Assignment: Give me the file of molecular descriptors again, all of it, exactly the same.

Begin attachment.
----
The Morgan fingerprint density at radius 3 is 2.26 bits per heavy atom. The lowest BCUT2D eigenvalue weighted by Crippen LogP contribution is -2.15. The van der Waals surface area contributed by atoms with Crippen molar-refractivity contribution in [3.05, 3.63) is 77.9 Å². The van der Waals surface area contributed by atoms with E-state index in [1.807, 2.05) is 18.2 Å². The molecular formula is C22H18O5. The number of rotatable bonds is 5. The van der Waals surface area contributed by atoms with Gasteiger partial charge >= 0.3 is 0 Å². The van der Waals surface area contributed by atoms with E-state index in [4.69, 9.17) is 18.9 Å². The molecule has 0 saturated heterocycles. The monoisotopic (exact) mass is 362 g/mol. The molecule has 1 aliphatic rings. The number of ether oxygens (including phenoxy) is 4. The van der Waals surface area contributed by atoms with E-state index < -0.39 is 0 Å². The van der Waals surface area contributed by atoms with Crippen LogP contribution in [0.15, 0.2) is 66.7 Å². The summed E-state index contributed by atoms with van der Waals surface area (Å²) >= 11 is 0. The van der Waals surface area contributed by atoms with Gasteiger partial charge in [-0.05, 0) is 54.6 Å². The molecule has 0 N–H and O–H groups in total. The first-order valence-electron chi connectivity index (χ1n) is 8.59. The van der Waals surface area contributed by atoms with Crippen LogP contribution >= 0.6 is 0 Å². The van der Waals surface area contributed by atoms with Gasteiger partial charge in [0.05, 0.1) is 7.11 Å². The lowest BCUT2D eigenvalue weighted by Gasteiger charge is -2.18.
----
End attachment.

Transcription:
The Morgan fingerprint density at radius 3 is 2.26 bits per heavy atom. The lowest BCUT2D eigenvalue weighted by Crippen LogP contribution is -2.15. The van der Waals surface area contributed by atoms with Crippen molar-refractivity contribution in [3.05, 3.63) is 77.9 Å². The van der Waals surface area contributed by atoms with E-state index in [1.807, 2.05) is 18.2 Å². The molecular formula is C22H18O5. The number of rotatable bonds is 5. The van der Waals surface area contributed by atoms with Gasteiger partial charge >= 0.3 is 0 Å². The van der Waals surface area contributed by atoms with E-state index in [4.69, 9.17) is 18.9 Å². The molecule has 0 saturated heterocycles. The monoisotopic (exact) mass is 362 g/mol. The molecule has 1 aliphatic rings. The number of ether oxygens (including phenoxy) is 4. The van der Waals surface area contributed by atoms with E-state index < -0.39 is 0 Å². The van der Waals surface area contributed by atoms with Crippen LogP contribution in [0.15, 0.2) is 66.7 Å². The summed E-state index contributed by atoms with van der Waals surface area (Å²) >= 11 is 0. The van der Waals surface area contributed by atoms with Gasteiger partial charge in [-0.05, 0) is 54.6 Å². The molecule has 0 N–H and O–H groups in total. The first-order valence-electron chi connectivity index (χ1n) is 8.59. The van der Waals surface area contributed by atoms with Crippen LogP contribution >= 0.6 is 0 Å². The van der Waals surface area contributed by atoms with Gasteiger partial charge in [0.05, 0.1) is 7.11 Å². The lowest BCUT2D eigenvalue weighted by Gasteiger charge is -2.18.